As the little rover Sojourner on Mars continues futile attempts to rouse its stone-cold and silent mother ship, scientists at NASA's Jet Propulsion Laboratory Tuesday officially bid a reluctant farewell to the Pathfinder mission.
In sharp contrast to the exuberant atmosphere surrounding the landing on Mars just four months ago _ cheered on by NASA chief Dan Goldin and Vice President Al Gore _ the ending was much more subdued. Tuesday's expected telephone call from President Clinton never came. "He got distracted," said project manager Brian Muirhead.
Mission scientists reviewed panoramic images of the Red Planet taken in the early, heady days of the mission. "We come to praise Pathfinder, not to bury her," Muirhead said.
On Mars, meanwhile, Pathfinder has sent no science data since Sept. 27, despite engineers' efforts to re-establish communications. Since the spacecraft's electronic systems haven't been turning on to warm up the instruments, mission managers fear the Pathfinder has been literally frozen silent.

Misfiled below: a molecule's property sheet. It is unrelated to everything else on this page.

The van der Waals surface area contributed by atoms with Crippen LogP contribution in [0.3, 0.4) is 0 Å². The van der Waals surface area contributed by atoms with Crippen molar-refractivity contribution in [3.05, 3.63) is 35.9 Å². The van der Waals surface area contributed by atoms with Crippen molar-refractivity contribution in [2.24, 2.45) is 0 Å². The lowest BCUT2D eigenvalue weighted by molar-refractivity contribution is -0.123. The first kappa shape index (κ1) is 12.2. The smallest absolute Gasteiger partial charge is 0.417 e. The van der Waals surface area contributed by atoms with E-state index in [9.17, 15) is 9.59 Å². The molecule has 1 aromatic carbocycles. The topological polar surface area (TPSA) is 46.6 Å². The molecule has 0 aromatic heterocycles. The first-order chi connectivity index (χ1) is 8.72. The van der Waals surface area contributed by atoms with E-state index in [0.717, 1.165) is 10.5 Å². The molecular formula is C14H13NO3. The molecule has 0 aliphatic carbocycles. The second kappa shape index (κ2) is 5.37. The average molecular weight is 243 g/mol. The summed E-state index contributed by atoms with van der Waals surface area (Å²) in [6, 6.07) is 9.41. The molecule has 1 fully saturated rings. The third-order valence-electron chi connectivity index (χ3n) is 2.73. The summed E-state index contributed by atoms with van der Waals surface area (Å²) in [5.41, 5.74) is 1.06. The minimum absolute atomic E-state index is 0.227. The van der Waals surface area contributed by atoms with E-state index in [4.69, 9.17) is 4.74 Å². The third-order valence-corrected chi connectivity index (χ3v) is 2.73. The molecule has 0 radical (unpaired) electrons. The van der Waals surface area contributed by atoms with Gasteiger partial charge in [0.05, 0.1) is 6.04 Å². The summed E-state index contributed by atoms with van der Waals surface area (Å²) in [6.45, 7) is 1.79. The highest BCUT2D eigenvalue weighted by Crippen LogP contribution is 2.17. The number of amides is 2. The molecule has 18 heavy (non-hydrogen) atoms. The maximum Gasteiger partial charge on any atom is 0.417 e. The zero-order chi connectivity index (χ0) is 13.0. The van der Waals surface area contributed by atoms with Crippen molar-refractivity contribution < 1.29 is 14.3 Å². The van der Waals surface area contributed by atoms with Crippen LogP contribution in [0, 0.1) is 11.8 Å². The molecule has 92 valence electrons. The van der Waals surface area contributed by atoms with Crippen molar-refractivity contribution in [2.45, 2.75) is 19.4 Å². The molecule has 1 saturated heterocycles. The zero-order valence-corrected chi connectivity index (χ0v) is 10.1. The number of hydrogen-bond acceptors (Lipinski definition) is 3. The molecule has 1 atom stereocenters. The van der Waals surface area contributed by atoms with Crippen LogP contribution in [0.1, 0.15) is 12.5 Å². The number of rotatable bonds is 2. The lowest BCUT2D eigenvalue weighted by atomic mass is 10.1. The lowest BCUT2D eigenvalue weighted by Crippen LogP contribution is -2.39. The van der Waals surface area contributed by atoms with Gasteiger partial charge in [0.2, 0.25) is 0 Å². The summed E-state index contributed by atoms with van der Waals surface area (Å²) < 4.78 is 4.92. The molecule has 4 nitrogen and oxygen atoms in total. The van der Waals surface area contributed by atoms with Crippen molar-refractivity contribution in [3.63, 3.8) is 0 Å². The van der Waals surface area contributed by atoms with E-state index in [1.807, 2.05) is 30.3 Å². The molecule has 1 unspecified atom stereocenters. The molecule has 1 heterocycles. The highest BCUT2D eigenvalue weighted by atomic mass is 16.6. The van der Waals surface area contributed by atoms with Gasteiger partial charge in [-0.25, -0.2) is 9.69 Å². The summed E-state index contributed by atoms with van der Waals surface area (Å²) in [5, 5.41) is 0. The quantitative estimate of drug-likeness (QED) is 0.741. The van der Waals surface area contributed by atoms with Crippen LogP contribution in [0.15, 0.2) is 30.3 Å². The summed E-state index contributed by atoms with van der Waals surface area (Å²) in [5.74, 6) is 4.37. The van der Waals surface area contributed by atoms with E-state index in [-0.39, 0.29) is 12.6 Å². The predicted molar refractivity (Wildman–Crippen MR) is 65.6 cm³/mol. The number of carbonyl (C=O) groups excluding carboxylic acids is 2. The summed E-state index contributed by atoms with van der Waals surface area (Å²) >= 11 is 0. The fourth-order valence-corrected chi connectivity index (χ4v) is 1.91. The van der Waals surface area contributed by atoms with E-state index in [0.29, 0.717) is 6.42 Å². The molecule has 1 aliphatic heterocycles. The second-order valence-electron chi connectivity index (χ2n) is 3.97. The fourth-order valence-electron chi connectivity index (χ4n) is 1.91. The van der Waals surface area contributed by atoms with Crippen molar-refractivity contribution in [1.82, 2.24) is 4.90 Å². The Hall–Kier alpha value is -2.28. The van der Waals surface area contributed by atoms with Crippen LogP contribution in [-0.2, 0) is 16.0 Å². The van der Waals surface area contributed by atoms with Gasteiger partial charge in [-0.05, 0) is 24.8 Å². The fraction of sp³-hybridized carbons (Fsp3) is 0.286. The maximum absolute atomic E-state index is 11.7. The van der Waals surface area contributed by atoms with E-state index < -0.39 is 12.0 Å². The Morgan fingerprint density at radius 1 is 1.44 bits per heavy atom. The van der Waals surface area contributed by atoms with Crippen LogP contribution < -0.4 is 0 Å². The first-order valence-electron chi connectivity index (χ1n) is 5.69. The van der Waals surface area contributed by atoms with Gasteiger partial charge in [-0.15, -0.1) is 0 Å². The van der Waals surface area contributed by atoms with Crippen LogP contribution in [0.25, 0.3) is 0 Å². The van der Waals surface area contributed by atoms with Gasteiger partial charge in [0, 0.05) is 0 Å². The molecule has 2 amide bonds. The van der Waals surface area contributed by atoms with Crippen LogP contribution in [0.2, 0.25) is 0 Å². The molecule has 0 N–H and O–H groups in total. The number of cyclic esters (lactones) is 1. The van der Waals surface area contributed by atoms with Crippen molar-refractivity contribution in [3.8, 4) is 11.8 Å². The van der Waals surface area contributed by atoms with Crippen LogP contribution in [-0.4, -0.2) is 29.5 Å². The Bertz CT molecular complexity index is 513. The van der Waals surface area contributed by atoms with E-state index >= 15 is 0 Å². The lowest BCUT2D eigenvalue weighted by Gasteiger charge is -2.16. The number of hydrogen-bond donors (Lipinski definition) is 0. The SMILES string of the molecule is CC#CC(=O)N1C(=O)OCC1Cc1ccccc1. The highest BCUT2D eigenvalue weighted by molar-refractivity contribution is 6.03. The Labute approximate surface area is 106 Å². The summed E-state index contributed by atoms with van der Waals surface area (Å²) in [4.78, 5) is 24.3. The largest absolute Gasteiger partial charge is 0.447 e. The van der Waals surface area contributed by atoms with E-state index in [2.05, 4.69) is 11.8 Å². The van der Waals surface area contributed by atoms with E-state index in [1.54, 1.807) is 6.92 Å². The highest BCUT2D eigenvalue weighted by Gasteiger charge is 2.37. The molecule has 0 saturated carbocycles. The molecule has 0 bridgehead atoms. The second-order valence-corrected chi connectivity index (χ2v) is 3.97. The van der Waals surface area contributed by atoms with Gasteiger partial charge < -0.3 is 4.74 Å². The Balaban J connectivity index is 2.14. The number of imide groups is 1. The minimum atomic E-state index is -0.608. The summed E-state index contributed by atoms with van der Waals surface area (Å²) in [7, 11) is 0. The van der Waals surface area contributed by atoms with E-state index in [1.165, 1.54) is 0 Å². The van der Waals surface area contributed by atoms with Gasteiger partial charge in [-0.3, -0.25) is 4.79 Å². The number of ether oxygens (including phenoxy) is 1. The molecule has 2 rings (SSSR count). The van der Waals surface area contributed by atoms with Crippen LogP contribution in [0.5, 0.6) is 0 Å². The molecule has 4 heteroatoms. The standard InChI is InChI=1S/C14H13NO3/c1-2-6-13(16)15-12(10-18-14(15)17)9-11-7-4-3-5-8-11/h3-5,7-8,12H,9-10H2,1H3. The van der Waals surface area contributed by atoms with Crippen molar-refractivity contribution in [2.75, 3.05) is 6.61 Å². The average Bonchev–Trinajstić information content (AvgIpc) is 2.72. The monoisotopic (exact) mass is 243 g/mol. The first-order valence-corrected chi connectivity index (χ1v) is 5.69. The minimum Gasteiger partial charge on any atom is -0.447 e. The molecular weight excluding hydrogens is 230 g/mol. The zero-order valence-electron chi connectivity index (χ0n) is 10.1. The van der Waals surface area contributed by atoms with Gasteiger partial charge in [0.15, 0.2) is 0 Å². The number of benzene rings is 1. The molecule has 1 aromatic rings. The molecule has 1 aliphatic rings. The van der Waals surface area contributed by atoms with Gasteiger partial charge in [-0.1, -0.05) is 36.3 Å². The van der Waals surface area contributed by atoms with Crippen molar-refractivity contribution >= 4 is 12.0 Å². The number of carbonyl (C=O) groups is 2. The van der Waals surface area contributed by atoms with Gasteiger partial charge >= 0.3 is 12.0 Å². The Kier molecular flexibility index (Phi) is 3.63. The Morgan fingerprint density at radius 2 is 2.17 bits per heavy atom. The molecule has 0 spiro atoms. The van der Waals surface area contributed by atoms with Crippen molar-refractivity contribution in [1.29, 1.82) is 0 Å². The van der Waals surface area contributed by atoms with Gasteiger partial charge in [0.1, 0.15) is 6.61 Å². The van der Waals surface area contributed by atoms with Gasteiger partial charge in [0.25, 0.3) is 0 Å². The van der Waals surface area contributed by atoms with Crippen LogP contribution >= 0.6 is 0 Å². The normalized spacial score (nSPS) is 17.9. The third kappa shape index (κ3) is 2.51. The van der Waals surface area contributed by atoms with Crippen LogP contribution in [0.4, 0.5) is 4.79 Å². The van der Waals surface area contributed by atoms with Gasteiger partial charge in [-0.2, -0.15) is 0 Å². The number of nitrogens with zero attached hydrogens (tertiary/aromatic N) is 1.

Without instructions from the Pathfinder, the rover continues to follow its built-in contingency plan, which directs Sojourner to head toward the center of the mother ship. The rover can't actually reach the lander, however, because its programed instructions also tell it never to come nearer than about 10 feet from the center. So it stops, moves around the lander for some distance, then tries to reach the center again the following day. Some speculate it may have dug a circular ditch around the lander.
Nevertheless, said Muirhead, "The mission is not over." He stressed that periodic attempts still will be made to contact the spacecraft and that much work remains in analyzing the data transmitted. However, he conceded that "the likelihood of hearing from the spacecraft again diminishes with each day."
Even if Pathfinder never sends another signal to Earth, it will have left a memorable legacy both in science and in the hearts of the public.
Among the most important scientific highlights, Pathfinder provided ample evidence that Mars was, indeed, a warm, wet world in ancient times. It very possibly once had standing water that carved smooth, round pebbles, sand grains, and left traces of long dried puddles and ponds.